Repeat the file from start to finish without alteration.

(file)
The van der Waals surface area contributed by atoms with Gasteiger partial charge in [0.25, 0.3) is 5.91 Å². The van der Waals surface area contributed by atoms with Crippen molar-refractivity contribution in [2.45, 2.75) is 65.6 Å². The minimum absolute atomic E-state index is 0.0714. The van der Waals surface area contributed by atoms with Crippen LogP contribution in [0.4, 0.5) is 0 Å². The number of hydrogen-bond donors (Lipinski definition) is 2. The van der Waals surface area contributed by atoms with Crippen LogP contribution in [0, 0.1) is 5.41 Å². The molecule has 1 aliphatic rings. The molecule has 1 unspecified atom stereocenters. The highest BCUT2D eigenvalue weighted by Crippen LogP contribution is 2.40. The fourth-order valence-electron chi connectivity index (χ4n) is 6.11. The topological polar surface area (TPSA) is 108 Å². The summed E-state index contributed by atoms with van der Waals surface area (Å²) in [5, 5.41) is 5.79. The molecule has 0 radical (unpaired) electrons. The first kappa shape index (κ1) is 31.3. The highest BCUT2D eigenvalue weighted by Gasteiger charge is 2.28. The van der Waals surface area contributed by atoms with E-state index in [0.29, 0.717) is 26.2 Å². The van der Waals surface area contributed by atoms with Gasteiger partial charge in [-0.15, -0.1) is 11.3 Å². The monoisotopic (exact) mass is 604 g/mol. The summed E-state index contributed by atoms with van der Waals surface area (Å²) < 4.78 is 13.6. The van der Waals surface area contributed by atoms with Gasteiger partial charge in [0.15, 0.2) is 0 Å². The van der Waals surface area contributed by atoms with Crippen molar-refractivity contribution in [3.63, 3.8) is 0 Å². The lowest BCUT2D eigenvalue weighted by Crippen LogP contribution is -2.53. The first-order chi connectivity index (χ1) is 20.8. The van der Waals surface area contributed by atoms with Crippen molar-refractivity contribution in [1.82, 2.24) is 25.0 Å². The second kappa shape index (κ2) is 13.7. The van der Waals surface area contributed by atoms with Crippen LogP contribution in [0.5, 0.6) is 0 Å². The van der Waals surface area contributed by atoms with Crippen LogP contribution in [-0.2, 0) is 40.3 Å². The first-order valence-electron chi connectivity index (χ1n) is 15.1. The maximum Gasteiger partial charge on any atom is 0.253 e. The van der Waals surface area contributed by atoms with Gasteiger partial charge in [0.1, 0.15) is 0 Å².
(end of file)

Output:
The van der Waals surface area contributed by atoms with Gasteiger partial charge in [0.25, 0.3) is 5.91 Å². The van der Waals surface area contributed by atoms with Crippen molar-refractivity contribution in [2.45, 2.75) is 65.6 Å². The minimum absolute atomic E-state index is 0.0714. The van der Waals surface area contributed by atoms with Crippen LogP contribution in [0.4, 0.5) is 0 Å². The number of hydrogen-bond donors (Lipinski definition) is 2. The van der Waals surface area contributed by atoms with Crippen LogP contribution in [0, 0.1) is 5.41 Å². The molecule has 1 aliphatic rings. The molecule has 1 unspecified atom stereocenters. The highest BCUT2D eigenvalue weighted by Crippen LogP contribution is 2.40. The fourth-order valence-electron chi connectivity index (χ4n) is 6.11. The topological polar surface area (TPSA) is 108 Å². The summed E-state index contributed by atoms with van der Waals surface area (Å²) in [5, 5.41) is 5.79. The molecule has 0 radical (unpaired) electrons. The first kappa shape index (κ1) is 31.3. The highest BCUT2D eigenvalue weighted by Gasteiger charge is 2.28. The van der Waals surface area contributed by atoms with E-state index in [0.29, 0.717) is 26.2 Å². The van der Waals surface area contributed by atoms with Gasteiger partial charge in [-0.15, -0.1) is 11.3 Å². The monoisotopic (exact) mass is 604 g/mol. The summed E-state index contributed by atoms with van der Waals surface area (Å²) < 4.78 is 13.6. The van der Waals surface area contributed by atoms with Gasteiger partial charge in [0.15, 0.2) is 0 Å². The van der Waals surface area contributed by atoms with Crippen molar-refractivity contribution in [3.63, 3.8) is 0 Å². The lowest BCUT2D eigenvalue weighted by Crippen LogP contribution is -2.53. The first-order chi connectivity index (χ1) is 20.8. The van der Waals surface area contributed by atoms with Crippen molar-refractivity contribution in [1.82, 2.24) is 25.0 Å². The second kappa shape index (κ2) is 13.7. The van der Waals surface area contributed by atoms with Crippen LogP contribution in [0.5, 0.6) is 0 Å². The van der Waals surface area contributed by atoms with Crippen LogP contribution in [-0.2, 0) is 40.3 Å². The first-order valence-electron chi connectivity index (χ1n) is 15.1. The maximum Gasteiger partial charge on any atom is 0.253 e. The van der Waals surface area contributed by atoms with Gasteiger partial charge in [0.1, 0.15) is 0 Å².